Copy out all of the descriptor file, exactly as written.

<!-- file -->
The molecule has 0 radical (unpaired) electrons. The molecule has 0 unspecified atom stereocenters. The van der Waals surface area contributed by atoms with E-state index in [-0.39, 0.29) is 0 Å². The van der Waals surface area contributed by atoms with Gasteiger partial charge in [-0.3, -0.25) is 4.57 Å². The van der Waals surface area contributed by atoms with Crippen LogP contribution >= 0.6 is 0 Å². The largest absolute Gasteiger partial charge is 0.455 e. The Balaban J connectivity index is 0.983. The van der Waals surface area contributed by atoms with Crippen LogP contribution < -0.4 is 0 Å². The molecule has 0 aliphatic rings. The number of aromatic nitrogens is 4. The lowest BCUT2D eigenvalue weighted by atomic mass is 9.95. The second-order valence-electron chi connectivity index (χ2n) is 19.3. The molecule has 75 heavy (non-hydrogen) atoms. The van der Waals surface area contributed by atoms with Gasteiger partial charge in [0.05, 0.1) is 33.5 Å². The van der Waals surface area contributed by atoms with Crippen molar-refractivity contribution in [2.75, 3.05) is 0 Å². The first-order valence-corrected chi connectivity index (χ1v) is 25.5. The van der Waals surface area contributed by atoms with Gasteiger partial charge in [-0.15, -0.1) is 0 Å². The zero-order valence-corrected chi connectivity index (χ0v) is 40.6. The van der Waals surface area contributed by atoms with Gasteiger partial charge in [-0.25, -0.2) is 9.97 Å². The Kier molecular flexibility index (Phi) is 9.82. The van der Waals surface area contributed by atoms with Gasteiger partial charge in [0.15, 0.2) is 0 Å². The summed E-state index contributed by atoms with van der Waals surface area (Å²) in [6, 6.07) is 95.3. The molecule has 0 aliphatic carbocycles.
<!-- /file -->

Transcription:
The molecule has 0 radical (unpaired) electrons. The molecule has 0 unspecified atom stereocenters. The van der Waals surface area contributed by atoms with E-state index in [-0.39, 0.29) is 0 Å². The van der Waals surface area contributed by atoms with Gasteiger partial charge in [-0.3, -0.25) is 4.57 Å². The van der Waals surface area contributed by atoms with Crippen LogP contribution >= 0.6 is 0 Å². The largest absolute Gasteiger partial charge is 0.455 e. The Balaban J connectivity index is 0.983. The van der Waals surface area contributed by atoms with Crippen LogP contribution < -0.4 is 0 Å². The molecule has 0 aliphatic rings. The number of aromatic nitrogens is 4. The lowest BCUT2D eigenvalue weighted by atomic mass is 9.95. The second-order valence-electron chi connectivity index (χ2n) is 19.3. The molecule has 75 heavy (non-hydrogen) atoms. The van der Waals surface area contributed by atoms with Gasteiger partial charge in [0.05, 0.1) is 33.5 Å². The van der Waals surface area contributed by atoms with Crippen molar-refractivity contribution in [2.75, 3.05) is 0 Å². The first-order valence-corrected chi connectivity index (χ1v) is 25.5. The van der Waals surface area contributed by atoms with Gasteiger partial charge in [-0.15, -0.1) is 0 Å². The zero-order valence-corrected chi connectivity index (χ0v) is 40.6. The van der Waals surface area contributed by atoms with Gasteiger partial charge in [-0.25, -0.2) is 9.97 Å². The Kier molecular flexibility index (Phi) is 9.82. The van der Waals surface area contributed by atoms with Gasteiger partial charge in [0.15, 0.2) is 0 Å². The summed E-state index contributed by atoms with van der Waals surface area (Å²) in [6, 6.07) is 95.3. The molecule has 0 aliphatic carbocycles.